Being prepared can mean the difference between life and death.
We often assume that emergency first aid procedures like the Heimlich maneuver, CPR, or applying a splint can only be done by professionals.
While they employ these maneuvers much more effectively, these basic maneuvers should be known to the layperson as well.
These things can save a life whether you’re out in the woods, on vacation, or god forbid, middle of an active crime scene.
17-year-old Ava Donegan was out with her boyfriend earlier this month.
The couple was in Excelsior springs and was on their way to go thrift shopping.
None of them expected that their day would turn dangerous.
The couple stopped at an intersection where a truck right behind them was being questioned by the police.
Then, without any warning, disaster erupted.
The driver shot one of the apprehending police officers.
The officers were trying to pull him over on a warrant for assaulting a law enforcement agent.
The driver, in retaliation, opened fire.
“I saw the cop get out of the car and then I saw him get shot a few times,” Donegan recalled to KMBC.
“After that, we both ducked, and he started calling the police.”
One of the police officers fired back.
The driver was shot in the head, ending the moment that might have felt like hours for the couple. The incident was far from over, though.
When Ava recovered, she saw that one of the police officers was in danger.
He was the first officer who the driver shot in the shoulder and wrist.
“Somehow, I blinked my eye and the cop who was shot was right in front of my car.”
“He was asking me to get out and help put his tourniquet on,” she said to the news outlet.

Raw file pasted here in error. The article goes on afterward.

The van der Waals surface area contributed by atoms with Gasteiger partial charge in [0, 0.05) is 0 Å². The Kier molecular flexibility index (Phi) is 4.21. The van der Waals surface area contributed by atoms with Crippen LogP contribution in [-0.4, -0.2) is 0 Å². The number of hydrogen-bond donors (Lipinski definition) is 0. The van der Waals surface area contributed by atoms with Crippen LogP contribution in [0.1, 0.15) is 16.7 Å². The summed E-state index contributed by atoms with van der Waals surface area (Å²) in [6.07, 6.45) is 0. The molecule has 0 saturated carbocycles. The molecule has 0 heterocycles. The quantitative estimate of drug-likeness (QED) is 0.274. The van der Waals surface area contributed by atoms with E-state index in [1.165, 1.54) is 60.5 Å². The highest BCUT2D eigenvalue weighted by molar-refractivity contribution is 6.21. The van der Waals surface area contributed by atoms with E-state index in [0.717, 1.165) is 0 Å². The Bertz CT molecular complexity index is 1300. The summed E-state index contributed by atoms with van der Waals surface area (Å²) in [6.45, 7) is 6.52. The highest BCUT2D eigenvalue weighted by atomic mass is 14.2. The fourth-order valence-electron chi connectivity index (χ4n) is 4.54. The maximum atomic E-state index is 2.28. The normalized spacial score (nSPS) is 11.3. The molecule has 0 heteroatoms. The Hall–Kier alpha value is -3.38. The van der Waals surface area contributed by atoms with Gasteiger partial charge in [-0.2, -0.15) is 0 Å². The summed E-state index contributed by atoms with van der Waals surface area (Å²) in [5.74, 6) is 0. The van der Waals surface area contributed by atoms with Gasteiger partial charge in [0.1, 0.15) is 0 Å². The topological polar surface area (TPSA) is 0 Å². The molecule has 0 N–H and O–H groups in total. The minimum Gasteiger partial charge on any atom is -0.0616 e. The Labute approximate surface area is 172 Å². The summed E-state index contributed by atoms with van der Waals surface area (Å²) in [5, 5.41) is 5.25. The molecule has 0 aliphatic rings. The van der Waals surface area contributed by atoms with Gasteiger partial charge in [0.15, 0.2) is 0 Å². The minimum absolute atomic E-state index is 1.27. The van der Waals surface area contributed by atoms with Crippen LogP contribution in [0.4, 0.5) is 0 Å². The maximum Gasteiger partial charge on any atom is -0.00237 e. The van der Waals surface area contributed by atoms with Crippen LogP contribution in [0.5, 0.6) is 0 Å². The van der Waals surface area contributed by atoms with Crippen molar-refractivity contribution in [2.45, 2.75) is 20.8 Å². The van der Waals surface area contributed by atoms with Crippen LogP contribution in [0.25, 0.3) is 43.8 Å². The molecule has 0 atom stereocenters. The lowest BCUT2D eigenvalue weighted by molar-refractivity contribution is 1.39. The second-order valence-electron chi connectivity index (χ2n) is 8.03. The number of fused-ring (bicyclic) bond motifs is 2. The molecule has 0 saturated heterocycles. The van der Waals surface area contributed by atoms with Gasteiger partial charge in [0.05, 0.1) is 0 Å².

At that moment, the policeman was saying that his extremities were starting to feel numb.
Donegan quickly sprang into action.
She assisted the officer in putting his vest off and wrapping his tourniquet around his arm.
She said that she learned how to do it because of her dad who’s an ICU nurse.
“It was instantly like a lightbulb. I remember sitting on the couch multiple times and he goes over a tourniquet and how important it is,” Donegan told KMBC in another interview.
Her father, Devin Donegan, was proud of his daughter.
“I still think that she’s very impressive,” said Devin Donegan, of University Health Clinical Care.
The institution where her father works has trained nearly 1,500 first responders on how to properly use a tourniquet.
And it was a habit and lesson that Devin passed on to his children.
He said that he always carries one in his car at all times.
This only goes to show the importance of knowing how to employ an emergency maneuver because you’ll never know when you’ll need it.
“I’m just glad that he is okay. I think that gives me a good peace of mind,” Ava Donegan said.
The officer is expected to recover after his second surgery.
Watch how this teen became a policeman’s hero when she helped him with his tourniquet.
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